Neuromyelitis optica and opticospinal multiple sclerosis: Mechanisms and pathogenesis

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Abstract

Multiple sclerosis (MS) is a demyelinating disease of the central nervous system (CNS) while neuromyelitis optica (NMO) is an inflammatory disease of the CNS that selectively affects the optic nerves and spinal cord. In Asians, MS is rare; however, when it appears, the selective and severe involvement of the optic nerves and spinal cord is characteristic. This form, termed opticospinal MS (OSMS), has similar features to the relapsing form of NMO in Western populations. Recently, a specific IgG against NMO, designated NMO-IgG, was discovered, and the relevant antigen was found to be aquaporin-4 (AQP4), one of the major water channel proteins in the CNS. Because NMO-IgG has been reported to be present in 30-60% of OSMS patients, OSMS in Asians has been suggested to be the same entity as NMO. The sensitivity of NMO-IgG/anti-AQP4 antibody for NMO varies from 30% to 80%, while the specificity is 90-100%. Pathological studies on NMO have revealed perivascular immune complex (IgM, IgG and C9neo) deposition and extensive loss of AQP4 in active lesions, where myelin basic protein (MBP) staining was relatively preserved. IgG from NMO-IgG-seropositive NMO patients induces astrocyte death in culture in the presence of complements, and reproduces astrocyte loss in vivo when MBP-specific T cells are co-transferred to cause experimental autoimmune encephalomyelitis. It is thus postulated that the complement-activating anti-AQP4 antibody plays a pivotal role in the development of NMO lesions through astrocyte necrosis, and that demyelination is a secondary event.However, in autopsied cases of NMO, we and others found that some demonstrated selective AQP4 loss while others showed preservation of AQP4, even in the acute lesions. We also found that, in some MS lesions, AQP4 was lost extensively far beyond the areas of myelin loss. In the CSF, proinflammatory cytokines such as IL-17, IL-8, IFNγ, and G-CSF are markedly elevated in OSMS patients, irrespective of the presence or absence of anti-AQP4 antibody. In OSMS and NMO patients, T cells reactive to myelin proteins show intra- and inter-molecular epitope spreading, suggesting that T cells are already stimulated with myelin antigens in vivo. These findings suggest that mechanism of NMO and OSMS in Asians is heterogeneous, anti-AQP4 antibody-related and -unrelated, and that not only anti-AQP4 antibody but also myelin-autoreactive Th17 or Th1 cells may also play a role in triggering CNS inflammation. Possible mechanisms for NMO and OSMS are discussed in this review.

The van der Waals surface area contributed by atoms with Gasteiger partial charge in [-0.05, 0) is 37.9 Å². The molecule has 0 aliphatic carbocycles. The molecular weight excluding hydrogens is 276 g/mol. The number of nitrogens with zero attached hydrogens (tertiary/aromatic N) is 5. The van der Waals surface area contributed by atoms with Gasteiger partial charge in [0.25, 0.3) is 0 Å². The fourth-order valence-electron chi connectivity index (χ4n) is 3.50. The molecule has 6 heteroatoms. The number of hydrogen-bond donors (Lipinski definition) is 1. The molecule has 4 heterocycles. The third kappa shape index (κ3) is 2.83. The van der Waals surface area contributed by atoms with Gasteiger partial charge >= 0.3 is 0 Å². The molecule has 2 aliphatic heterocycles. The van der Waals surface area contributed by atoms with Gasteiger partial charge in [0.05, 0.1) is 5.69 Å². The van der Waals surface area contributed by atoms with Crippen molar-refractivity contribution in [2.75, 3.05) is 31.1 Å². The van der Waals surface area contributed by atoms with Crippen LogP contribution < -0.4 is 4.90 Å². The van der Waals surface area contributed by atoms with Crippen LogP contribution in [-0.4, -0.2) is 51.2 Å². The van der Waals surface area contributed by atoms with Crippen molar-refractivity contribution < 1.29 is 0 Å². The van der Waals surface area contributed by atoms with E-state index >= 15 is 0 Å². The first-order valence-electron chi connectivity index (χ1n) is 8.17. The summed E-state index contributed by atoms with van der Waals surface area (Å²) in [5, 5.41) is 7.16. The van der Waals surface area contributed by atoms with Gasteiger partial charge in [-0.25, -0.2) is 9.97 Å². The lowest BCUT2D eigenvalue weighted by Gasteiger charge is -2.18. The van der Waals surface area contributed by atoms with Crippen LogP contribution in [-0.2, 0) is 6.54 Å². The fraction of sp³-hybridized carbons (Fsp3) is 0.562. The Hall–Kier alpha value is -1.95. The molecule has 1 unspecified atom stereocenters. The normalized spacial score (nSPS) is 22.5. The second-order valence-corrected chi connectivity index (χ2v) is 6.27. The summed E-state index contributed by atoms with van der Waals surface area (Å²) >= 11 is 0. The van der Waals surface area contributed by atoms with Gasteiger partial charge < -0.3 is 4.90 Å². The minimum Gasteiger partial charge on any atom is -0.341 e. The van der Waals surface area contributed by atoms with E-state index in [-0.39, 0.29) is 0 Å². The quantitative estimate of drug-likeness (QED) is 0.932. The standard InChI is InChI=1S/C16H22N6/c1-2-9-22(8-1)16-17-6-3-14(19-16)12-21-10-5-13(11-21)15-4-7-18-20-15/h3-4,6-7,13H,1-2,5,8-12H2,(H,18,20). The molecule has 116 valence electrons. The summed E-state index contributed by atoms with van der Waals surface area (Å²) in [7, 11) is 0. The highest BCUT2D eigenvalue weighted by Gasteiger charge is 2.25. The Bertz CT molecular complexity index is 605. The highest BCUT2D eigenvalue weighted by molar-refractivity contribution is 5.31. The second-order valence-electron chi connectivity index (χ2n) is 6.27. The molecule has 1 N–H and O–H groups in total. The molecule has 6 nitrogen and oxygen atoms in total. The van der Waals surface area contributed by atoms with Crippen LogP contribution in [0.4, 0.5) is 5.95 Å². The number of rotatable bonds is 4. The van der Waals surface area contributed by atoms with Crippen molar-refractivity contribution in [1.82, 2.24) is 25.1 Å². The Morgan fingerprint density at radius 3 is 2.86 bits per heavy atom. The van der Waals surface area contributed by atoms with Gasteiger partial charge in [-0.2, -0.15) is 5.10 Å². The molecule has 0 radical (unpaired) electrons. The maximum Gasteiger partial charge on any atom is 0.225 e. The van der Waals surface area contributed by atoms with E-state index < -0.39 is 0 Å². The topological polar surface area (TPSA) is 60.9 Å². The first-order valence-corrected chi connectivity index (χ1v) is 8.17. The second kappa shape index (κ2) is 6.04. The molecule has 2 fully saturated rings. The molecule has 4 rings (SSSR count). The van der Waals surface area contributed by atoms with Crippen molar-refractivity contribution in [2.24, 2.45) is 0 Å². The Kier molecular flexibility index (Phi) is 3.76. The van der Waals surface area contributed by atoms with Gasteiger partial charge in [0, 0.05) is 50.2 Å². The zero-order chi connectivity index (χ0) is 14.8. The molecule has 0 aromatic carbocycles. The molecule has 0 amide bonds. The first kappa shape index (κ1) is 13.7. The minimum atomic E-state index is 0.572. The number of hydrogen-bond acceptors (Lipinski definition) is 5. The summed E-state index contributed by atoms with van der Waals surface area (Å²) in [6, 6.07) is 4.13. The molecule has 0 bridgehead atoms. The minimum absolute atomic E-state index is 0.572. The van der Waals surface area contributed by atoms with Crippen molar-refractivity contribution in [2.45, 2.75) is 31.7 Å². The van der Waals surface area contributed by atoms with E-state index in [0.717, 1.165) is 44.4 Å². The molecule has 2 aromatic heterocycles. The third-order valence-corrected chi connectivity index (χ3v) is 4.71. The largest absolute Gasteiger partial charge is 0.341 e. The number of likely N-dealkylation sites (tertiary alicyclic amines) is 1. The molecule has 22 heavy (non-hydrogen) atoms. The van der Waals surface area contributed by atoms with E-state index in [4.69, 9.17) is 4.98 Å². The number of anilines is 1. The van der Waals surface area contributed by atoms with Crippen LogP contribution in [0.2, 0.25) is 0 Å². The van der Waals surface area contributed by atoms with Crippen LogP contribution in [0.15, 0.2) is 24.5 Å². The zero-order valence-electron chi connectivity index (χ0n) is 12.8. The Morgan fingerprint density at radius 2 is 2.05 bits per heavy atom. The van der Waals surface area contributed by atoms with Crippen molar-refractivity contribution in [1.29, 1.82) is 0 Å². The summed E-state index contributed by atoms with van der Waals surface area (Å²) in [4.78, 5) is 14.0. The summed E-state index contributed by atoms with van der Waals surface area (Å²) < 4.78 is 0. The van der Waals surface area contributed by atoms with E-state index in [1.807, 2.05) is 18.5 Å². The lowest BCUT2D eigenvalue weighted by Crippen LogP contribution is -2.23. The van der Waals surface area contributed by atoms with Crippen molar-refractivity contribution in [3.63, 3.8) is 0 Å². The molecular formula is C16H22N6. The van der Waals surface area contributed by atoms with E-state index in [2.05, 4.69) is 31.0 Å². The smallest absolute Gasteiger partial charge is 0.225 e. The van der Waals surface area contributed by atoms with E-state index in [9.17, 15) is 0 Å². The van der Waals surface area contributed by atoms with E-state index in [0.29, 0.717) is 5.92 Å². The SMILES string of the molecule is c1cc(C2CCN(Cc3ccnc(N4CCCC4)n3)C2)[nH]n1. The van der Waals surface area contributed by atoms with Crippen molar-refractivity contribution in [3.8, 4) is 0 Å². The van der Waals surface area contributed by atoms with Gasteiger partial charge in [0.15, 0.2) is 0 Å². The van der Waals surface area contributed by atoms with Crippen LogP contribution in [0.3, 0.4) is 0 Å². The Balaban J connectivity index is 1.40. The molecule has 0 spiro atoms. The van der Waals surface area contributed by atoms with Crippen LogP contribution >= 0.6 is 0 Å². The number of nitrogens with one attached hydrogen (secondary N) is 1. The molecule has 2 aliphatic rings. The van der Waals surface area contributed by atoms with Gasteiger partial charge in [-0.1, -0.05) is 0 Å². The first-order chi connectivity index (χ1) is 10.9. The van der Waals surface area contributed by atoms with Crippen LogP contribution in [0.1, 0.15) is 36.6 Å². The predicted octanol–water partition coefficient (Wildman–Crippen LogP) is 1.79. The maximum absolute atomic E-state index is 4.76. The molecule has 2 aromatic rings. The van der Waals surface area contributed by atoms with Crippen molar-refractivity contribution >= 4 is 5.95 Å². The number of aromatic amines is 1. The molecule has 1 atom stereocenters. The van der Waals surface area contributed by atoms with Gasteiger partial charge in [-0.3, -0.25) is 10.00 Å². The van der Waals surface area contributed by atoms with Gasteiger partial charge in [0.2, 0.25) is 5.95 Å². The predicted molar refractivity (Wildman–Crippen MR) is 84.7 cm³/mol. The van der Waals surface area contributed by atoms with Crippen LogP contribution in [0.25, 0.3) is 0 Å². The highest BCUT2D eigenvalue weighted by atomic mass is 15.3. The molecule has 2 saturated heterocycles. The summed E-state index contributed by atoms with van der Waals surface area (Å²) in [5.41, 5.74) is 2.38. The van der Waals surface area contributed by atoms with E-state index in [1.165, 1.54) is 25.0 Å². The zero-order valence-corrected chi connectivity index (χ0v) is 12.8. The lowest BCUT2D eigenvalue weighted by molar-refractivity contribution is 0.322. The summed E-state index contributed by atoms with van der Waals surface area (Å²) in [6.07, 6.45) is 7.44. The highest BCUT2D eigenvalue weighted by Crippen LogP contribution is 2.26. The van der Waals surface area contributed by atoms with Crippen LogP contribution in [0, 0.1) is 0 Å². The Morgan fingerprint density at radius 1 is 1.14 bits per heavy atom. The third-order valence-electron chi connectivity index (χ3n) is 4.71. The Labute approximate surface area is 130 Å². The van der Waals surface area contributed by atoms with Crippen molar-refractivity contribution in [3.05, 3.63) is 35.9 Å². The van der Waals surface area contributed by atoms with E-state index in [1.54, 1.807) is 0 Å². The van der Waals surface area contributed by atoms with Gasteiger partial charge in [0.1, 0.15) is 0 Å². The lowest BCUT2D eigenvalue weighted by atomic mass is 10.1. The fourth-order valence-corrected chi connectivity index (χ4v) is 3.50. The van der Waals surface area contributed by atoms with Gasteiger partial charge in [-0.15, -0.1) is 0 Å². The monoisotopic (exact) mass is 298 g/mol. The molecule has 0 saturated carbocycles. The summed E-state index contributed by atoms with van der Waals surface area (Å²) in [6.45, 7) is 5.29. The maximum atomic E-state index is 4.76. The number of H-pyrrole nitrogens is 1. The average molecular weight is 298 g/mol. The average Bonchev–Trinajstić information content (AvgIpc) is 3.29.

Original languageEnglish
Pages (from-to)69-79
Number of pages11
JournalPathophysiology
Volume18
Issue number1
DOIs
Publication statusPublished - Feb 1 2011

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Neuromyelitis Optica
Aquaporin 4
Immunoglobulin G
Myelin Sheath
Antibodies
Astrocytes
Multiple Sclerosis
Myelin Basic Protein
Central Nervous System
Opticospinal Multiple Sclerosis
Demyelinating Diseases
Optic Nerve
T-Lymphocytes
Spinal Cord
Myelin Proteins
Th17 Cells
Antigens
Aquaporins
Th1 Cells
Autoimmune Experimental Encephalomyelitis

All Science Journal Classification (ASJC) codes

  • Pathology and Forensic Medicine
  • Physiology (medical)

Cite this

Neuromyelitis optica and opticospinal multiple sclerosis : Mechanisms and pathogenesis. / Kira, Jun Ichi.

In: Pathophysiology, Vol. 18, No. 1, 01.02.2011, p. 69-79.

Research output: Contribution to journalArticle

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